All that being said, of course some elements of the books, including the pequeninos' linguistic abilities, were convenient plot elements, and perhaps not incredibly likely on their own. But all science fiction writers have to take some potentially questionable things for granted in order to tell their story, and I'd say positing an intelligent linguistically capable alien species is a lot more reasonable than positing, say, faster-than-light travel. (Yeah, I know, they then achieve that by the end of the third book, but like I said, I wasn't a huge fan of that development.) At least Card provided a plausible explanation as to why humans and pequeninos could communicate (rather than, say, a "universal translator"), and put a lot of work into figuring exactly how that communication occurred and where it went wrong.

I could go on to defend Card's inclusion of religion in his books--while I certainly didn't think everything he did with religion was realistic, I thought it was a hell of a lot more realistic than those science fiction authors who seem to assume that in a couple thousand years humans will all be secular humanists--but I think I've probably already expended more energy than I ought to defending my view of some science fiction books on the Internet. I think I have some homework to do...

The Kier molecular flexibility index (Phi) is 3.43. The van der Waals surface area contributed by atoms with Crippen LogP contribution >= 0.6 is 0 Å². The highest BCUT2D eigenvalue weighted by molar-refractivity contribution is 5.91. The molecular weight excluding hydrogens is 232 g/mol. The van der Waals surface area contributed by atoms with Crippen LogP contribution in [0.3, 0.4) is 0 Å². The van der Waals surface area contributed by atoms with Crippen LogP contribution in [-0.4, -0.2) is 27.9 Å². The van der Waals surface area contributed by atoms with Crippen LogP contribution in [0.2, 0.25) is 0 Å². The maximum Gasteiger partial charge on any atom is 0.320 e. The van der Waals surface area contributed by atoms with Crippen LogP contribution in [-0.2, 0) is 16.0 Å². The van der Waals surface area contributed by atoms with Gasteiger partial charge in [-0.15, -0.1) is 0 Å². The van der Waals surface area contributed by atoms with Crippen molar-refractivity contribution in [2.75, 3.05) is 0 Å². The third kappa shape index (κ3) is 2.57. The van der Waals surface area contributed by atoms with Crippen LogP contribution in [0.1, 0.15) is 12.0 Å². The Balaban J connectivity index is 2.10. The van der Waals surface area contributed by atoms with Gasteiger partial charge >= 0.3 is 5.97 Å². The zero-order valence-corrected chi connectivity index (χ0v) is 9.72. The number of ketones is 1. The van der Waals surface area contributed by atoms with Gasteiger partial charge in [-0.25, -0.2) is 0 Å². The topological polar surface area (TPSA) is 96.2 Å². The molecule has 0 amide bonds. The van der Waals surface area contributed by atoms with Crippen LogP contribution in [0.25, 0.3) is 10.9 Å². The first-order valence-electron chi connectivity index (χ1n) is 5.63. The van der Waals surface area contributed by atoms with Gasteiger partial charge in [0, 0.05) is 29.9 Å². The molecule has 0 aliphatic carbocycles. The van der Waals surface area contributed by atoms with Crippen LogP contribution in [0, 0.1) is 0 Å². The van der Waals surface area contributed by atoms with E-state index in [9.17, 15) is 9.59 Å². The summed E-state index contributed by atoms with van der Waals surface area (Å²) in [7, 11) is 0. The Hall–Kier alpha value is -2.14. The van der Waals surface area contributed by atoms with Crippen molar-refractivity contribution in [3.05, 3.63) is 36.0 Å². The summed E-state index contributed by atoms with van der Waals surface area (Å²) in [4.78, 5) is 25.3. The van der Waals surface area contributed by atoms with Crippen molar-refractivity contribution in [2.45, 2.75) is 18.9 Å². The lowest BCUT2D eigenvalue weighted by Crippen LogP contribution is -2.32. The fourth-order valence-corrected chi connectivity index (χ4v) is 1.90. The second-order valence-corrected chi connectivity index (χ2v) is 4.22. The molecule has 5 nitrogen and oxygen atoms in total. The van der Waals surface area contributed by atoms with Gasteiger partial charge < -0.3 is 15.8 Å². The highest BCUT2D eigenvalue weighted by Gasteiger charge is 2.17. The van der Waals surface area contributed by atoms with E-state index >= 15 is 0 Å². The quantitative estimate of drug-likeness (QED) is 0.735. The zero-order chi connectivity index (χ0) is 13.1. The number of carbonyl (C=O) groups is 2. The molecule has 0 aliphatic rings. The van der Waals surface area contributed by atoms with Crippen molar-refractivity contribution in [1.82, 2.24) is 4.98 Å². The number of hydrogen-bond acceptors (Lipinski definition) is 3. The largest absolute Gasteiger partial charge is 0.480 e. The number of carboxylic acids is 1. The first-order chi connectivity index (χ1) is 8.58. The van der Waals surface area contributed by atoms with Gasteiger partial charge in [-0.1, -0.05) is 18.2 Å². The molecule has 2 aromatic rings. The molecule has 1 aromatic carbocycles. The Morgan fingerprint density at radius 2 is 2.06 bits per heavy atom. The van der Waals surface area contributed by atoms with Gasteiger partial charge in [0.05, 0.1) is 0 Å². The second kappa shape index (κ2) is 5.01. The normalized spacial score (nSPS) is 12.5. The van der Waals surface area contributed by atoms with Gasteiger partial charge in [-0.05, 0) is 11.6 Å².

User avatar
Babam
the Nearly Deleted
Posts: 1170
Joined: Tue Apr 01, 2008 2:05 am UTC
Location: A multiverse, wandering the couch
Contact:

Re: "Locke and Demosthenes" Discussion

Postby Babam » Wed Sep 16, 2009 8:38 am UTC

Can't all of you just enjoy, or not enjoy the damn book?
Spoiler:
crucialityfactor wrote:I KNEW he could club bitches!

SecondTalon wrote:Reality - More fucked up than Photoshop.

s/notwittysig/wittysig

Jamaican Castle
Posts: 151
Joined: Fri Nov 30, 2007 9:10 pm UTC

Re: "Locke and Demosthenes" Discussion

Postby Jamaican Castle » Wed Sep 16, 2009 9:03 am UTC

Babamthegrunt wrote:Can't all of you just enjoy, or not enjoy the damn book?

Sure, but if you don't have some deep mystical literary criticism of it, there doesn't seem to be much point in posting.

User avatar
Babam
the Nearly Deleted
Posts: 1170
Joined: Tue Apr 01, 2008 2:05 am UTC
Location: A multiverse, wandering the couch
Contact:

Re: "Locke and Demosthenes" Discussion

Postby Babam » Wed Sep 16, 2009 9:11 am UTC